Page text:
The Definition of Class
Swin Cash embodies excellence and resilience.
by Ben York
There is an unmistakable feeling one acquires while in the presence of Seattle Storm All-Star Swin Cash that immediately results in instant respect and admiration. Unlike other high-profile athlete’s who demand and seek out this type of recognition, it’s not even a conscious thought in Swin’s mind; it’s just the way she is – classy, elegant, and graceful.
But more than anything, it’s the way she handles herself with humility through adversity that earns her such high veneration.
Imagine playing basketball at the highest possible level for several years with a vicious herniated disk in your lower back. Think of the pain you’d feel when trying to make a quick drive to the basket, shooting a jumper the same way you used to, or even just maintaining a positive outlook and attitude. Swin did it, and never complained. Finally in late 2008, the pain was just too much to bear and was beginning to noticeably affect her play. Cash would then head into surgery to repair the disk, which would mean a long and difficult recuperating process.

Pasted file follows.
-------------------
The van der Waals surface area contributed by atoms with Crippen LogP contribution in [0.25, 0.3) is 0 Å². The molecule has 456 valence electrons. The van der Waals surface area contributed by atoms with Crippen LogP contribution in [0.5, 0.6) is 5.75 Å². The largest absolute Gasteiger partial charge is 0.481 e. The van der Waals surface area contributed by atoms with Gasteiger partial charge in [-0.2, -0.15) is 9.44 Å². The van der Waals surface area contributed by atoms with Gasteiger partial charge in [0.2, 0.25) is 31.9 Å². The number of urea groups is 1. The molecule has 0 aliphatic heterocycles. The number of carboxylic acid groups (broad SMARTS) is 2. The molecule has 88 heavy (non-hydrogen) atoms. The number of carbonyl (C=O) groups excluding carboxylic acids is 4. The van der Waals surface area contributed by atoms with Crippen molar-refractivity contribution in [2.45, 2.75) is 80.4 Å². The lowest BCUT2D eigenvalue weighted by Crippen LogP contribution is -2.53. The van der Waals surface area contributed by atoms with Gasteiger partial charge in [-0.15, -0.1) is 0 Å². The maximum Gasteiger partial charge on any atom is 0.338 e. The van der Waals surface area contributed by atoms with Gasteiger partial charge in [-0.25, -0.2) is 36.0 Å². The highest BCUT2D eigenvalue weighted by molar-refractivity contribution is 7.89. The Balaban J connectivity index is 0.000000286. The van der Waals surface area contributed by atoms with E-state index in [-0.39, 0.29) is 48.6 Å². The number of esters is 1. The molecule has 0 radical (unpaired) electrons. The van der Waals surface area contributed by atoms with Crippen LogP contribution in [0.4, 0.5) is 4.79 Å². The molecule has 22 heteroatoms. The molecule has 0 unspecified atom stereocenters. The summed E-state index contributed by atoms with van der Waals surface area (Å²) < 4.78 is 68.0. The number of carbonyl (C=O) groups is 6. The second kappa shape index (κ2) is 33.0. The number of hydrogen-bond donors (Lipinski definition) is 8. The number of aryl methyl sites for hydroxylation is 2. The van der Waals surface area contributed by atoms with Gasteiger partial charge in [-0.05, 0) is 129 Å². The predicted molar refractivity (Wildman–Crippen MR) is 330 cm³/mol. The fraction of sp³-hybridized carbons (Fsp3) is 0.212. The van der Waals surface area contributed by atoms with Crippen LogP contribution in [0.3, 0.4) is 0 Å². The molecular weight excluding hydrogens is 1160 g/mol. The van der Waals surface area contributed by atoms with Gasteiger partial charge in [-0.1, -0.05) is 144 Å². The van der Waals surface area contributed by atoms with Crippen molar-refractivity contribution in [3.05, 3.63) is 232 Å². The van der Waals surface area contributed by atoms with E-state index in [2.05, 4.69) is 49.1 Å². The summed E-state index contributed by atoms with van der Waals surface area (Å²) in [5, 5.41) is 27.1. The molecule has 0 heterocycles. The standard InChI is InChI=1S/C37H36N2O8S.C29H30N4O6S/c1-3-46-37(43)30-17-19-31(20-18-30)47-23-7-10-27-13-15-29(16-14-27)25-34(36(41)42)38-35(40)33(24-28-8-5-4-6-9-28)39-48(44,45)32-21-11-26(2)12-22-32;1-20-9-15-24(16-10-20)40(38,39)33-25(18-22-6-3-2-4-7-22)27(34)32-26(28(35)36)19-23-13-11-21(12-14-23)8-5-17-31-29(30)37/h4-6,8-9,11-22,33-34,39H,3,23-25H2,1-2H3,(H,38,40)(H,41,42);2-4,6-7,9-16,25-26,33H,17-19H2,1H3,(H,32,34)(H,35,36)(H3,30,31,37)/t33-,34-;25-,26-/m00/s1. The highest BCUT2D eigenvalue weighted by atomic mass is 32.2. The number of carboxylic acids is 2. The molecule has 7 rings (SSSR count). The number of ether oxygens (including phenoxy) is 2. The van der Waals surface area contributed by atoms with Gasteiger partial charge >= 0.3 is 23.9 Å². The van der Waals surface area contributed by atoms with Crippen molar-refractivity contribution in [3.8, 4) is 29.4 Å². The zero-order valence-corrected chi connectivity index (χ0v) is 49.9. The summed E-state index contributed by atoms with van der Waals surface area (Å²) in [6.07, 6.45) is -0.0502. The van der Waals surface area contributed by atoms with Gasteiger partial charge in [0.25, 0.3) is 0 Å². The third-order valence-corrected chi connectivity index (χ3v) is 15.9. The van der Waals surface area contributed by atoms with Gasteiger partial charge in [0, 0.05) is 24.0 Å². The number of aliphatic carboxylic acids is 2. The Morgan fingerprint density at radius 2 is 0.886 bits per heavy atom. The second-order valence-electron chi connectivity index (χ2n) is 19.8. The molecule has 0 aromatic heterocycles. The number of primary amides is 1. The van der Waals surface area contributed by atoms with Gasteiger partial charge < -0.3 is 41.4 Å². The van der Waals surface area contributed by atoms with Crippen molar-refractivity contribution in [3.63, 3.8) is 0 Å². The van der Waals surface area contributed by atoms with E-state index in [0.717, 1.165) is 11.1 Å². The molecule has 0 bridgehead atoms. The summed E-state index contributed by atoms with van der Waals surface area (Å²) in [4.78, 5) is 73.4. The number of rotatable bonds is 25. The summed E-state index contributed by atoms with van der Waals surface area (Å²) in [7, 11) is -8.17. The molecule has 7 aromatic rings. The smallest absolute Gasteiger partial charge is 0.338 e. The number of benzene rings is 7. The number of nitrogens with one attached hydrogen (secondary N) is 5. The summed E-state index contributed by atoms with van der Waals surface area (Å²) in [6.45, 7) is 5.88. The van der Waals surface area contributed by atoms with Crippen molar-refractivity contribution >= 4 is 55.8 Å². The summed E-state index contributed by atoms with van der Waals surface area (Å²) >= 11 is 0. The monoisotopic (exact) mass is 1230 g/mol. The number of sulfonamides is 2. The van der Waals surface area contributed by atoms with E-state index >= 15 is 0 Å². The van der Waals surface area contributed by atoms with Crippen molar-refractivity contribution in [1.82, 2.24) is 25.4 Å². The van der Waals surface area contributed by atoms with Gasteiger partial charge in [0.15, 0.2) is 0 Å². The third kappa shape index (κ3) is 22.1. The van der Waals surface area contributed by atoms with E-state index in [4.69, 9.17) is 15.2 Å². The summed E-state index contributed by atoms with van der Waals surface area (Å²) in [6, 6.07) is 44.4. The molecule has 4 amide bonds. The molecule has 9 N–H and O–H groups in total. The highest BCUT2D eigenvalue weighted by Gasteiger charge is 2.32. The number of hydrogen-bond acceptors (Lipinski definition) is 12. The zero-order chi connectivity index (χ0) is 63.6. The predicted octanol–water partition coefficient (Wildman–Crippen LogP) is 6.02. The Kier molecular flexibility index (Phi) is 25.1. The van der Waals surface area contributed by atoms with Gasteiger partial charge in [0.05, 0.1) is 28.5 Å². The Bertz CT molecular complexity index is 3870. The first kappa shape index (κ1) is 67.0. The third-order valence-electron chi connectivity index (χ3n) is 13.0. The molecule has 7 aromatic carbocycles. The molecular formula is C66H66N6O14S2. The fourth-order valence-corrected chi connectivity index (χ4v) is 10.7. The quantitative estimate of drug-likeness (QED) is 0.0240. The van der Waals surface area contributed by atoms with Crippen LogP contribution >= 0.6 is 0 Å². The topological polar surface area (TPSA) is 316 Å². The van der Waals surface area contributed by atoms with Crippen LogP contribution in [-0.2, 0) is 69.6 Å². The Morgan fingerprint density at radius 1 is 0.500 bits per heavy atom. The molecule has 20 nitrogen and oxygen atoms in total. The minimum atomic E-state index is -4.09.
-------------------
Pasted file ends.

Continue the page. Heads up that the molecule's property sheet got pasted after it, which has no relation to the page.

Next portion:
Not one to simply lay-down and or give up, Cash trained strenuously to come back an even better player. There was an internal battle she waged with herself to prove that she could bounce back and still be an incredible player in the league. Silencing all critics, both internal and external, Swin proved to be a key factor and leader in the Storm’s 2009 campaign. Just a few months after extensive back surgery she was playing 34 minutes a game for Seattle tallying her best numbers since her MVP-worthy 2004 season, and would earn a spot on the 2009 All-Star team.
It seems obvious, but is the word ‘resilient’ a fitting term to describe Cash’s mentality? “I think that’s a fair assessment,” Swin said. “I learned a lot of life lessons the past few years through all the injuries and personal stuff. I just had to figure a lot of things out and get back on my feet. I had something to prove to myself.”